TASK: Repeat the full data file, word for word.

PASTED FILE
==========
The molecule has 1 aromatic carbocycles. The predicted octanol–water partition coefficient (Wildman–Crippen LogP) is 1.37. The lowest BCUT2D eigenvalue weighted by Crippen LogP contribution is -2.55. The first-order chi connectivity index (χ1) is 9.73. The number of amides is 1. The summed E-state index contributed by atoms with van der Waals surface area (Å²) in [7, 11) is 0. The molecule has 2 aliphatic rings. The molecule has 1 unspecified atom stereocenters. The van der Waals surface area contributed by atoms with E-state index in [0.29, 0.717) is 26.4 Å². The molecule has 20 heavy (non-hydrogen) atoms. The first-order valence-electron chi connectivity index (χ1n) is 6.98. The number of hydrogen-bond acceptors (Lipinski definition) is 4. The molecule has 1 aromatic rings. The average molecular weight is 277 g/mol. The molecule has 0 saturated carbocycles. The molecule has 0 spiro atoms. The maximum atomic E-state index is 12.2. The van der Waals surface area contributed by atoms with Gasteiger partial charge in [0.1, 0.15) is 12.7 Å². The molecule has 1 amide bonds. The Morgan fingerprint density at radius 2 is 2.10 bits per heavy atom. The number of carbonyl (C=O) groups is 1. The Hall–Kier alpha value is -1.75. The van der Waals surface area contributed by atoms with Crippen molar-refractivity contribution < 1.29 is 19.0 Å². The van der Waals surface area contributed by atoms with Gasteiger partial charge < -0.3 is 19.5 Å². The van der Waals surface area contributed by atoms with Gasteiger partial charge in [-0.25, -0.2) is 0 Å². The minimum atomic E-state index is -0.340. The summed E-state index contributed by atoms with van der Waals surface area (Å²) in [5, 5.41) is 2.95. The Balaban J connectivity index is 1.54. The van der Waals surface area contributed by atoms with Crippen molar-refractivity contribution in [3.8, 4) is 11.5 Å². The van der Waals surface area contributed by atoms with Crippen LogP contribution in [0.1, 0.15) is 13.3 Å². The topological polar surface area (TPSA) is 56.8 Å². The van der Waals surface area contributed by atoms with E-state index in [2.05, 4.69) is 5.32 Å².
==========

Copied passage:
The molecule has 1 aromatic carbocycles. The predicted octanol–water partition coefficient (Wildman–Crippen LogP) is 1.37. The lowest BCUT2D eigenvalue weighted by Crippen LogP contribution is -2.55. The first-order chi connectivity index (χ1) is 9.73. The number of amides is 1. The summed E-state index contributed by atoms with van der Waals surface area (Å²) in [7, 11) is 0. The molecule has 2 aliphatic rings. The molecule has 1 unspecified atom stereocenters. The van der Waals surface area contributed by atoms with E-state index in [0.29, 0.717) is 26.4 Å². The molecule has 20 heavy (non-hydrogen) atoms. The first-order valence-electron chi connectivity index (χ1n) is 6.98. The number of hydrogen-bond acceptors (Lipinski definition) is 4. The molecule has 1 aromatic rings. The average molecular weight is 277 g/mol. The molecule has 0 saturated carbocycles. The molecule has 0 spiro atoms. The maximum atomic E-state index is 12.2. The van der Waals surface area contributed by atoms with Gasteiger partial charge in [0.1, 0.15) is 12.7 Å². The molecule has 1 amide bonds. The Morgan fingerprint density at radius 2 is 2.10 bits per heavy atom. The number of carbonyl (C=O) groups is 1. The Hall–Kier alpha value is -1.75. The van der Waals surface area contributed by atoms with Crippen molar-refractivity contribution < 1.29 is 19.0 Å². The van der Waals surface area contributed by atoms with Gasteiger partial charge < -0.3 is 19.5 Å². The van der Waals surface area contributed by atoms with Gasteiger partial charge in [-0.25, -0.2) is 0 Å². The minimum atomic E-state index is -0.340. The summed E-state index contributed by atoms with van der Waals surface area (Å²) in [5, 5.41) is 2.95. The Balaban J connectivity index is 1.54. The van der Waals surface area contributed by atoms with Crippen molar-refractivity contribution in [3.8, 4) is 11.5 Å². The van der Waals surface area contributed by atoms with Crippen LogP contribution in [0.1, 0.15) is 13.3 Å². The topological polar surface area (TPSA) is 56.8 Å². The van der Waals surface area contributed by atoms with E-state index in [2.05, 4.69) is 5.32 Å².